11), Lay your piece in the opening and pray that you don’t see it again
(most important part this project).
12). Put your top piece on, and this time with filament tape, come from
the bottom, up and over the top.
Re-enforce your corners horizontally
also with the filament tape.
13). Using the box sealing tape, cover the
filament tape making sure to extend over the ends. If there is a weak
point in this project, it will be that the filament tape tends to give
way starting at the ends, with dust on the cardboard or
humidity changes generally to blame.
Completely covering the filament
tape with box sealing tape
will alleviate this problem.
14). Apply box sealing tape to every place you see foam meeting
cardboard all around. This will seal up the box nicely, protect the
contents from the elements and add a final bit of re-enforcement.
15). Using a black marker, make a line all around the box where the top
foam meets the side cardboard. Make a reference on the box that
“To open: Cut along black line only”. When the black line is cut,
top will be easily removed, leaving the contents face up, and the rest
of the box intact.
Packing multiple pieces with several layers or levels inside your box
is also easy. The height of the sides simply needs to reflect the
total height of all layers to be included. Cardboard is fine for
the layering and actually adds stability to the box shell. To
layer pieces, refer to #1,2 and 3 above and measure the outside of your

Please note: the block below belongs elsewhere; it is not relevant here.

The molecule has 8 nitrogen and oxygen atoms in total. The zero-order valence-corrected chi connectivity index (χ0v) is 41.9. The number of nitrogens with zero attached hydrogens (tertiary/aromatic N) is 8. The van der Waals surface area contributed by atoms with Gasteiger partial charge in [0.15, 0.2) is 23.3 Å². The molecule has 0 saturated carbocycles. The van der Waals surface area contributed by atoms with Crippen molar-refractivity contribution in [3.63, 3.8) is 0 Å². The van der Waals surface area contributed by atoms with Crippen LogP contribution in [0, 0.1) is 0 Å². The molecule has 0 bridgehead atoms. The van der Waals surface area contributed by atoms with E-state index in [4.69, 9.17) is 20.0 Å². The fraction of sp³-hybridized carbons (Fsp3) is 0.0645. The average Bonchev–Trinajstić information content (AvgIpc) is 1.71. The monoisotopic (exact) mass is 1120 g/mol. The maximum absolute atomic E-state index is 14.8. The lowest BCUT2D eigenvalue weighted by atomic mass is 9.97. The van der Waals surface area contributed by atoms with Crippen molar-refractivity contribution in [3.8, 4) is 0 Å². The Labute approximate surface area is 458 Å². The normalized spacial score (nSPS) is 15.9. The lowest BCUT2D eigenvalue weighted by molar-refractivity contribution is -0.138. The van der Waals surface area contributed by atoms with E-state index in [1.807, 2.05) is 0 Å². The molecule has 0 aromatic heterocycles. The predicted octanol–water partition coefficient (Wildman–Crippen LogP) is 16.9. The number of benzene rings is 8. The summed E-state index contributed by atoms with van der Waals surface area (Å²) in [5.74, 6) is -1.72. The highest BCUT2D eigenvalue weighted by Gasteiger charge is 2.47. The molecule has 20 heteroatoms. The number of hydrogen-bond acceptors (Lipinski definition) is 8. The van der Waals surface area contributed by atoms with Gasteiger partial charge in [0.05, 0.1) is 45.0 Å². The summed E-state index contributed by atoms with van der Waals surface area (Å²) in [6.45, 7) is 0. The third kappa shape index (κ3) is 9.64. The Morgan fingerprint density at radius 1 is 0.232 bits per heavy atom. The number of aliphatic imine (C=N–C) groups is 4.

largest piece. This will determine the box length and width.
Cut cardboard layers that are 1/8” smaller than the box opening to
accommodate the appropriate number of pieces to be included. Fit
the smaller pieces on each layer like a puzzle and fill the empty
spaces of each layer with scrap EPS. The goal here is two fold,
first, to keep the pieces from moving on each layer and secondly, to
make each layer as “level” as possible within the confines for the box
Stack all the required layers on top of one another and get your height
measurement for the box sides, then go to #8 above and have at
it. When finished, all the layers inside make this box virtually
We have clients that re-use our custom boxes for traveling art
exhibits. Some boxes have been back and forth across country 3 or
4 times, housing 10+ pieces of art with the boxes weighing in excess of
90lbs each. Now that’s a box!
We have shipped up to 60 X 90 X 15 using the above guidelines without
The 1” EPS version (described above) is fine for pieces up to about 40
pounds. When you get into the 50-90lb range, you will need to increase
the layers used on your sides, and replace all cardboard mentioned with
Gatorboard or equivalent. Regular white foam-core can always be
substituted for cardboard when “pretty is pertinent” and further
towards that end, don‘t forget the white filament tape instead of cream.
United inch pricing of length + width + height times $1.25 is the
current rate for building a box that houses one piece.
More than one piece can be shipped in the same box for an additional
Best of luck to you all and… happy boxing.
See our Law Enforcement and Military Website at www.BadgeFrame.com
New-Frame / National Toll Free
© 2005 Baxter's Frame Works /
Frame / All
Ave., Suite A Chino, CA 91710
Local (909) 591-3033
forget to sign
before you bail.